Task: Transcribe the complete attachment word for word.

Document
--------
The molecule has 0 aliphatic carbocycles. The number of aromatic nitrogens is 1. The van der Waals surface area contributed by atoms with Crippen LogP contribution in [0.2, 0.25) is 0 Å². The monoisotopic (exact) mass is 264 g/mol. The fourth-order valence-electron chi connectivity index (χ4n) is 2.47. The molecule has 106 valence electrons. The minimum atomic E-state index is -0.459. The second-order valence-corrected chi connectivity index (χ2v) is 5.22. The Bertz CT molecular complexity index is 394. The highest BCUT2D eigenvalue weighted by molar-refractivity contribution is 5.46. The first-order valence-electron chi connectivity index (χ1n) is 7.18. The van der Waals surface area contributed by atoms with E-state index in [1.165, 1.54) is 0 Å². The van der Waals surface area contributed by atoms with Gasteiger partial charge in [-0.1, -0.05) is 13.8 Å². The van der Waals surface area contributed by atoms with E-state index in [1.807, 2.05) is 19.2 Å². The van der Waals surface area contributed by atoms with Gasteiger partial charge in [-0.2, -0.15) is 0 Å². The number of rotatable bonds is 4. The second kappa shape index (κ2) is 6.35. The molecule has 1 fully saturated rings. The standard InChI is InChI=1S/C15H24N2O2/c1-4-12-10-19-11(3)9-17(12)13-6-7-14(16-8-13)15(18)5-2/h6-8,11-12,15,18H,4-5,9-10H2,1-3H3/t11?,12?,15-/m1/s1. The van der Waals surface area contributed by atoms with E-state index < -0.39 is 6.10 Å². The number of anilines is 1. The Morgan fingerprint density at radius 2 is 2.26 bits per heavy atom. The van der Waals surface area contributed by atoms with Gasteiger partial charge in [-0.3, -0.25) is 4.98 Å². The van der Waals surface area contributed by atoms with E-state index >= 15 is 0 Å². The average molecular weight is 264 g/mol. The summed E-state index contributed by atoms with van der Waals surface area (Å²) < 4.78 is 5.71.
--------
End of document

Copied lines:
The molecule has 0 aliphatic carbocycles. The number of aromatic nitrogens is 1. The van der Waals surface area contributed by atoms with Crippen LogP contribution in [0.2, 0.25) is 0 Å². The monoisotopic (exact) mass is 264 g/mol. The fourth-order valence-electron chi connectivity index (χ4n) is 2.47. The molecule has 106 valence electrons. The minimum atomic E-state index is -0.459. The second-order valence-corrected chi connectivity index (χ2v) is 5.22. The Bertz CT molecular complexity index is 394. The highest BCUT2D eigenvalue weighted by molar-refractivity contribution is 5.46. The first-order valence-electron chi connectivity index (χ1n) is 7.18. The van der Waals surface area contributed by atoms with E-state index in [1.165, 1.54) is 0 Å². The van der Waals surface area contributed by atoms with Gasteiger partial charge in [-0.1, -0.05) is 13.8 Å². The van der Waals surface area contributed by atoms with E-state index in [1.807, 2.05) is 19.2 Å². The van der Waals surface area contributed by atoms with Gasteiger partial charge in [-0.2, -0.15) is 0 Å². The number of rotatable bonds is 4. The second kappa shape index (κ2) is 6.35. The molecule has 1 fully saturated rings. The standard InChI is InChI=1S/C15H24N2O2/c1-4-12-10-19-11(3)9-17(12)13-6-7-14(16-8-13)15(18)5-2/h6-8,11-12,15,18H,4-5,9-10H2,1-3H3/t11?,12?,15-/m1/s1. The van der Waals surface area contributed by atoms with E-state index < -0.39 is 6.10 Å². The number of anilines is 1. The Morgan fingerprint density at radius 2 is 2.26 bits per heavy atom. The van der Waals surface area contributed by atoms with Gasteiger partial charge in [-0.3, -0.25) is 4.98 Å². The van der Waals surface area contributed by atoms with E-state index >= 15 is 0 Å². The average molecular weight is 264 g/mol. The summed E-state index contributed by atoms with van der Waals surface area (Å²) < 4.78 is 5.71.